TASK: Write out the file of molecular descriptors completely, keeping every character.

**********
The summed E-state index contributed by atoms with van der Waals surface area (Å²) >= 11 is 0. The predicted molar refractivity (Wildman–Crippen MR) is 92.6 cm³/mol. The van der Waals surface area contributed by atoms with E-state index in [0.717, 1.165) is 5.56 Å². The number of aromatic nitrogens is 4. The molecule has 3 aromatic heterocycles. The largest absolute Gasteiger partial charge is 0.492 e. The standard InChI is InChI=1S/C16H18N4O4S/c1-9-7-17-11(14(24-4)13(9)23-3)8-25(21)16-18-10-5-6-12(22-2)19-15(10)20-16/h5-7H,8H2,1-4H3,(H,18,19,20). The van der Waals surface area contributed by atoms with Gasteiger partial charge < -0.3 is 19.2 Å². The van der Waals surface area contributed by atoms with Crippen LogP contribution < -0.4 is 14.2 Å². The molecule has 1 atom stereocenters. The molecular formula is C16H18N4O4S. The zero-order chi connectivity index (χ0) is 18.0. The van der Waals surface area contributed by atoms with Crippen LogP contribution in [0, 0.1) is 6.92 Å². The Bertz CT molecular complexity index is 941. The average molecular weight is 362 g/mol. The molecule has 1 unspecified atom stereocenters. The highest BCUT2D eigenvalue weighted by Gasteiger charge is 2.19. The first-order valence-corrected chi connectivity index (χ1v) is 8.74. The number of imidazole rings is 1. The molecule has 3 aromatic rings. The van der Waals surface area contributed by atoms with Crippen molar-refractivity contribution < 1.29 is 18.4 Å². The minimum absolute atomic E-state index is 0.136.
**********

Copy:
The summed E-state index contributed by atoms with van der Waals surface area (Å²) >= 11 is 0. The predicted molar refractivity (Wildman–Crippen MR) is 92.6 cm³/mol. The van der Waals surface area contributed by atoms with E-state index in [0.717, 1.165) is 5.56 Å². The number of aromatic nitrogens is 4. The molecule has 3 aromatic heterocycles. The largest absolute Gasteiger partial charge is 0.492 e. The standard InChI is InChI=1S/C16H18N4O4S/c1-9-7-17-11(14(24-4)13(9)23-3)8-25(21)16-18-10-5-6-12(22-2)19-15(10)20-16/h5-7H,8H2,1-4H3,(H,18,19,20). The van der Waals surface area contributed by atoms with Gasteiger partial charge < -0.3 is 19.2 Å². The van der Waals surface area contributed by atoms with Crippen LogP contribution < -0.4 is 14.2 Å². The molecule has 1 atom stereocenters. The molecular formula is C16H18N4O4S. The zero-order chi connectivity index (χ0) is 18.0. The van der Waals surface area contributed by atoms with Crippen LogP contribution in [0, 0.1) is 6.92 Å². The Bertz CT molecular complexity index is 941. The average molecular weight is 362 g/mol. The molecule has 1 unspecified atom stereocenters. The highest BCUT2D eigenvalue weighted by Gasteiger charge is 2.19. The first-order valence-corrected chi connectivity index (χ1v) is 8.74. The number of imidazole rings is 1. The molecule has 3 aromatic rings. The van der Waals surface area contributed by atoms with Crippen molar-refractivity contribution < 1.29 is 18.4 Å². The minimum absolute atomic E-state index is 0.136.